The Internet age has created a multitude of possibilities for us, and the ability to conduct our work-related tasks from home is just one of the civilised aspects of technological advancement. Geography no longer has to dictate where an individual can work or where a company can operate.
It has become increasingly popular in recent years for people to work from home, whether they are self-employed and working alone, operating as a limited company and basing the business at home, or even agreeing with an employer to carry out contractual duties out of the office.
In fact, the past five years have seen a 13% increase in home-based workers, according to the official figures published by the TUC earlier this year. Scotland, in particular, ranks pretty high in the polls, bearing witness to some of the sharpest rises in homeworking in the UK, along with SE England and Wales.
Benefits of remote working
This culture of remote working presents many benefits for both individuals and companies, and it can often open up more job and business opportunities during these economically-trying times. Companies and employees basing themselves at home can be a very cost-effective measure, reducing overheads and travelling costs, as well as the potential to set valid business costs against tax, such as telephone calls, energy bills, travelling expenses and work-related equipment and supplies.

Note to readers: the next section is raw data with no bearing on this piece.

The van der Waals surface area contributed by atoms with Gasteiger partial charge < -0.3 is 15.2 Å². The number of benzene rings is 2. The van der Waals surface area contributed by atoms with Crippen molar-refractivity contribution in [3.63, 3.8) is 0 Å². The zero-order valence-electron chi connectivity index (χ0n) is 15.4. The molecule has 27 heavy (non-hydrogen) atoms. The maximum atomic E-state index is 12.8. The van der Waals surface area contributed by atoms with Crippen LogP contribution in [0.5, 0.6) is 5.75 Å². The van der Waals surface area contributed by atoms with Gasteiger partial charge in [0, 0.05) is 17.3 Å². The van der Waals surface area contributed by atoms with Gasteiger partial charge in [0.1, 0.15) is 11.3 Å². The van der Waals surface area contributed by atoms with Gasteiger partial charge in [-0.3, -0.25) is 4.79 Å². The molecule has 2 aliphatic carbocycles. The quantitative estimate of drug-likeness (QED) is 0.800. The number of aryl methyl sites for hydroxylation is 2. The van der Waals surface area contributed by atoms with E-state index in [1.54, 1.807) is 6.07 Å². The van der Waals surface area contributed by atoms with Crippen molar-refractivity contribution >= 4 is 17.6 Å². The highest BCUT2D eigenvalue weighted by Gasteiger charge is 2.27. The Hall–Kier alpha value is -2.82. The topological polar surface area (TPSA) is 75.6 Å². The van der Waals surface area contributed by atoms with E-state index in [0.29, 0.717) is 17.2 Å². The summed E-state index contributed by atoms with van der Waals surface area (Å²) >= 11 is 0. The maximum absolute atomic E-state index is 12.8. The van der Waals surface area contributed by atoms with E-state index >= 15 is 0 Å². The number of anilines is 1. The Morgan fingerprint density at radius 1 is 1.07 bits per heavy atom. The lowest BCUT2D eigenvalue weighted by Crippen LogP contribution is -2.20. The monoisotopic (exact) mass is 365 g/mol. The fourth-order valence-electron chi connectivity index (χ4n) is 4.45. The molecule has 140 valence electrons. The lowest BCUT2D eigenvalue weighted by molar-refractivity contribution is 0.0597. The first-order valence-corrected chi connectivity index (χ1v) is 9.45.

Aside from the potential financial benefits, it can also boost productivity. The time saved on commuting can free up many hours over the course of a year – time that is better spent on getting your work done, rather than whiling away valuable time on the train or sitting in the rush-hour gridlock twice a day in a bid to make it to the office on time. The added stress of this daily grind is also somewhat counterproductive and, whether or not you are someone who works well under pressure, the physiological effects of this stress hinder our cognitive abilities.
Indeed, there are sceptics out there who believe working from home has a detrimental effect on a worker’s motivation and efficiency or the professional image of a company. While this may be the case in certain circumstances, by and large it is an excellent option for many people and businesses. There is no reason for a company’s image or reputation to suffer, especially with the availability of virtual office services.
Clients and suppliers need not be made aware that a company operates from a residential location, and it is now easier than ever to maintain the kind of professional image afforded to larger businesses with the financial power to operate from an exclusive address and hire an army of staff. There’s absolutely no reason why a good business should suffer simply because an individual works from home or a company is run from a laptop on the coffee table!